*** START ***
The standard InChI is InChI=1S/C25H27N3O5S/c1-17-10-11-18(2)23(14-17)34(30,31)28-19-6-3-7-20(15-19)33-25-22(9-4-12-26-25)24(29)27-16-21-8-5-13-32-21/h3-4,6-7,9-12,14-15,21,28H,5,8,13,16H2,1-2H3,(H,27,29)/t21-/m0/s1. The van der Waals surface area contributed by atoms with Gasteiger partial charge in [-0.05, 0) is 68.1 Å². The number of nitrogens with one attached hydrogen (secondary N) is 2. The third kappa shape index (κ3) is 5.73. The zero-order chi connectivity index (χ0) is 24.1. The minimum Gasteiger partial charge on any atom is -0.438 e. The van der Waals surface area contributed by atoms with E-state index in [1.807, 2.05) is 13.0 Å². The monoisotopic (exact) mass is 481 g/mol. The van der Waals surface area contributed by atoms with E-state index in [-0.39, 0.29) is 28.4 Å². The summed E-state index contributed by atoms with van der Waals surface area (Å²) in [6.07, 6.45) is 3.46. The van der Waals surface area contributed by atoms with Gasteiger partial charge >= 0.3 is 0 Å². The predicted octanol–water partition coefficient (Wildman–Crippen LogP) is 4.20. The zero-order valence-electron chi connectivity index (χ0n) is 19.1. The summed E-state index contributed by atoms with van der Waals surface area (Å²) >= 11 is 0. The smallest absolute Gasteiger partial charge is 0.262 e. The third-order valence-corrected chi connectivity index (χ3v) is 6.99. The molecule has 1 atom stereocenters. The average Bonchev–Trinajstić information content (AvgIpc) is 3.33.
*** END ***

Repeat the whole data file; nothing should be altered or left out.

The standard InChI is InChI=1S/C25H27N3O5S/c1-17-10-11-18(2)23(14-17)34(30,31)28-19-6-3-7-20(15-19)33-25-22(9-4-12-26-25)24(29)27-16-21-8-5-13-32-21/h3-4,6-7,9-12,14-15,21,28H,5,8,13,16H2,1-2H3,(H,27,29)/t21-/m0/s1. The van der Waals surface area contributed by atoms with Gasteiger partial charge in [-0.05, 0) is 68.1 Å². The number of nitrogens with one attached hydrogen (secondary N) is 2. The third kappa shape index (κ3) is 5.73. The zero-order chi connectivity index (χ0) is 24.1. The minimum Gasteiger partial charge on any atom is -0.438 e. The van der Waals surface area contributed by atoms with E-state index in [1.807, 2.05) is 13.0 Å². The monoisotopic (exact) mass is 481 g/mol. The van der Waals surface area contributed by atoms with E-state index in [-0.39, 0.29) is 28.4 Å². The summed E-state index contributed by atoms with van der Waals surface area (Å²) in [6.07, 6.45) is 3.46. The van der Waals surface area contributed by atoms with Gasteiger partial charge >= 0.3 is 0 Å². The predicted octanol–water partition coefficient (Wildman–Crippen LogP) is 4.20. The zero-order valence-electron chi connectivity index (χ0n) is 19.1. The summed E-state index contributed by atoms with van der Waals surface area (Å²) >= 11 is 0. The smallest absolute Gasteiger partial charge is 0.262 e. The third-order valence-corrected chi connectivity index (χ3v) is 6.99. The molecule has 1 atom stereocenters. The average Bonchev–Trinajstić information content (AvgIpc) is 3.33.